GCC high-speed rail is too fast

20 October 2014

Cost and safety concerns mean slower speeds should be considered

The GCC’s high-speed rail lines do not need to operate at 350 kilometres an hour (km/h). Consultants speaking at MEED’s Mena Rail & Metro Summit in Dubai on 20 October said the extra cost and safety challenges mean that speeds of 300km/h would be more appropriate,

“There is a strong focus in the region to go for 350 km/h,” says Dago Beek, programme manager at US-based Fluor.  “It is too fast. Economically it kills projects, and from a safety point of view, there is no proven system with an operational speed of 350km/h. 300km/h is much more reliable and I believe it is safer.”

Cost is a major issue once railways operate at more than 250km/h, as highly specialised infrastructure and systems are needed. “The additional cost is significant,” says Pierre Cherki, rail and infrastructure sector deputy director at US-based Hill International.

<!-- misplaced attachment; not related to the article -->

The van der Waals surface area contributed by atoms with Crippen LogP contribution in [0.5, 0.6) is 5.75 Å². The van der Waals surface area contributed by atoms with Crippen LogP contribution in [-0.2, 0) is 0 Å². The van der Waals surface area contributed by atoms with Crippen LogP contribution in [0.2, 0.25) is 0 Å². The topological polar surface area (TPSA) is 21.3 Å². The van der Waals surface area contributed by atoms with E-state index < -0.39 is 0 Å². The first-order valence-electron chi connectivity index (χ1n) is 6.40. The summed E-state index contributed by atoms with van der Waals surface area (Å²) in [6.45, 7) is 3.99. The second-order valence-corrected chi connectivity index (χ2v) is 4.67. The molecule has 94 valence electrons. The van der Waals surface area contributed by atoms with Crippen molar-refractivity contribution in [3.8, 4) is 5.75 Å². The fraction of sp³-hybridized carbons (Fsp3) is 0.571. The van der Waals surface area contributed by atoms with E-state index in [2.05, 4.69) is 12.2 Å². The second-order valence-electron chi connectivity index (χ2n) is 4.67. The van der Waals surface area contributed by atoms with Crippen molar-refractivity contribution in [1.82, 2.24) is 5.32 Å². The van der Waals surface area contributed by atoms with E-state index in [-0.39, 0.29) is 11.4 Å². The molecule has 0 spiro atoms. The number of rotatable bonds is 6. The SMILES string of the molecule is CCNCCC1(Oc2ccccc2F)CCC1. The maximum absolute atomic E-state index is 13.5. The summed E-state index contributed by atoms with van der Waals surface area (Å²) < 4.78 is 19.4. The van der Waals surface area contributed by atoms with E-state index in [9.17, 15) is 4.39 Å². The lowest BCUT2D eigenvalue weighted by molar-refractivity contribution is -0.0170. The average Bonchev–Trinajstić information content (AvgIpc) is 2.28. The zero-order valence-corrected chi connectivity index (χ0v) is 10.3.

“They say for every 50km/h you go above 250km/h, there is a doubling of costs,” says Beek. “300km/h is fast enough. For 1,000km it is just over 3 hours, and although you will still have financial challenges, with 300km/h it is a proven system.”

The GCC’s first true high-speed railway is currently under construction. Saudi Arabia’s 450km Haramain high-speed link between Mecca and Medina through Jeddah has a design speed of 360km/h.

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